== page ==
It’s a long way from the farmlands that once comprised this vital corner, before the mall was constructed in 1978. The original footprint has morphed several times to include a wide variety of restaurant and retail businesses that now punctuate the original property.
The 500,000-square-foot Cabela’s opened last spring and the long-awaited Cinemark 12 opened its 50,000-square-foot location in November. For those keeping count, that’s a whopping 1.3 million square feet of commercial and retail offerings.
That number does not include Christiana Fashion Center, Don Pablo’s or any of the other retail businesses outside the ring of the Christiana Mall main property.
The flyover from Route 95 South offers a staggering look at the mall, once farm fields framed by I-95 on one side and Route 40 on the other. Local lawmakers always knew it offered great potential, according to state Sen. Karen Peterson, who sat on the New Castle County Council during the mid-80s when the draw of the new mall almost immediately demanded decisions about access roads and rezoning for access and expansion.
“We knew we could have something that would draw from three other states,” said Peterson.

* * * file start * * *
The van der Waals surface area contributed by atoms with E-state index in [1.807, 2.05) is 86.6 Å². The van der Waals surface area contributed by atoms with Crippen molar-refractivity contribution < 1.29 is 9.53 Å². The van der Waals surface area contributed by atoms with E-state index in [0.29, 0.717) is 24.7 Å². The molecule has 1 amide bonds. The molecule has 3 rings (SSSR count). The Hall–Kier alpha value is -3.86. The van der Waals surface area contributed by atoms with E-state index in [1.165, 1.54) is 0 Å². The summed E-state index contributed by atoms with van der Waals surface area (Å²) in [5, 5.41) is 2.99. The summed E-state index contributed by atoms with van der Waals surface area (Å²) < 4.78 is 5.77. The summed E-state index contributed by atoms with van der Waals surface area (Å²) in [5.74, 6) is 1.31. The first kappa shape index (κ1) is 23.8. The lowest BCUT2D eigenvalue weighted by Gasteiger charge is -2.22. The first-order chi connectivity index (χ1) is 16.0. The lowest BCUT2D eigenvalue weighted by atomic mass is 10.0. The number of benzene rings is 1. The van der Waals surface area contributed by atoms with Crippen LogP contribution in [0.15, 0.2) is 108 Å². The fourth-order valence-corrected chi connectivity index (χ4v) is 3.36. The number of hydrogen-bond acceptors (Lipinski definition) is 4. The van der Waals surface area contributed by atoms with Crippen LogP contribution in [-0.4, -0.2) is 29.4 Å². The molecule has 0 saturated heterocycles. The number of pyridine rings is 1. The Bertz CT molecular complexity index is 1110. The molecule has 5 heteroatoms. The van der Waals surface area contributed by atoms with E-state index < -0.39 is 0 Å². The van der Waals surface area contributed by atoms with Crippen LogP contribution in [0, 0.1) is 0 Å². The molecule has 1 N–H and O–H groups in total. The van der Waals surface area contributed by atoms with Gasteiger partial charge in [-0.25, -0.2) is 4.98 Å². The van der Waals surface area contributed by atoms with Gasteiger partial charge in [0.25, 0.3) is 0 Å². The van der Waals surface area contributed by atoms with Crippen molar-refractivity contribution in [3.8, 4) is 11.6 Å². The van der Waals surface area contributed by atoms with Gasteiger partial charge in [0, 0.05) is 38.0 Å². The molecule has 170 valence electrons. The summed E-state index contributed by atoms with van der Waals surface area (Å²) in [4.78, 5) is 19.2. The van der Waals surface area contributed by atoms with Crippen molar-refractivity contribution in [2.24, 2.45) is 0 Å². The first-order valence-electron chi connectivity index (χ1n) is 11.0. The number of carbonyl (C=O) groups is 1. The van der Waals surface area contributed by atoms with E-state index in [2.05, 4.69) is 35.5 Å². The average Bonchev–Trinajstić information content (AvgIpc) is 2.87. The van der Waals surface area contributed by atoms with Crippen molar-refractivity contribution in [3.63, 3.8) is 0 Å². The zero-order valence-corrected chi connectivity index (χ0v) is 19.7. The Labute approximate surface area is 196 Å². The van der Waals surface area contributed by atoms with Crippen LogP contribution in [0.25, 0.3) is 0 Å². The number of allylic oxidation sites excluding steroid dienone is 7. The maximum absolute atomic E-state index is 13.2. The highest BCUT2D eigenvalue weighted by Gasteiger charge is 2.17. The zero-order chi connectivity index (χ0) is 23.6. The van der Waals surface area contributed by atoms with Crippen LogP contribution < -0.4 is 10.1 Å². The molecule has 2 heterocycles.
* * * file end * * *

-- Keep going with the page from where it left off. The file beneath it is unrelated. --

Nearly 36 years later, the original mall has undergone several remodels and expansions that support roughly 18 million visitors each year.
“Our goal when we did this was to broaden our offerings to include shopping, dining and entertainment so that it was more of a place you would come and spend more time and a variety of different options,” explained Christiana Mall General Manager Steve Chambliss.
Chambliss was brought on board seven years ago to oversee the mall’s overhaul and expansion of its anchor stores and food court as well as the addition of retail shops and entertainment closer to its outer ring. The closing of Strawbridge’s and Lord & Taylor in 2006 gave them the opportunity to introduce Nordstrom – and design the rest of the mall accordingly.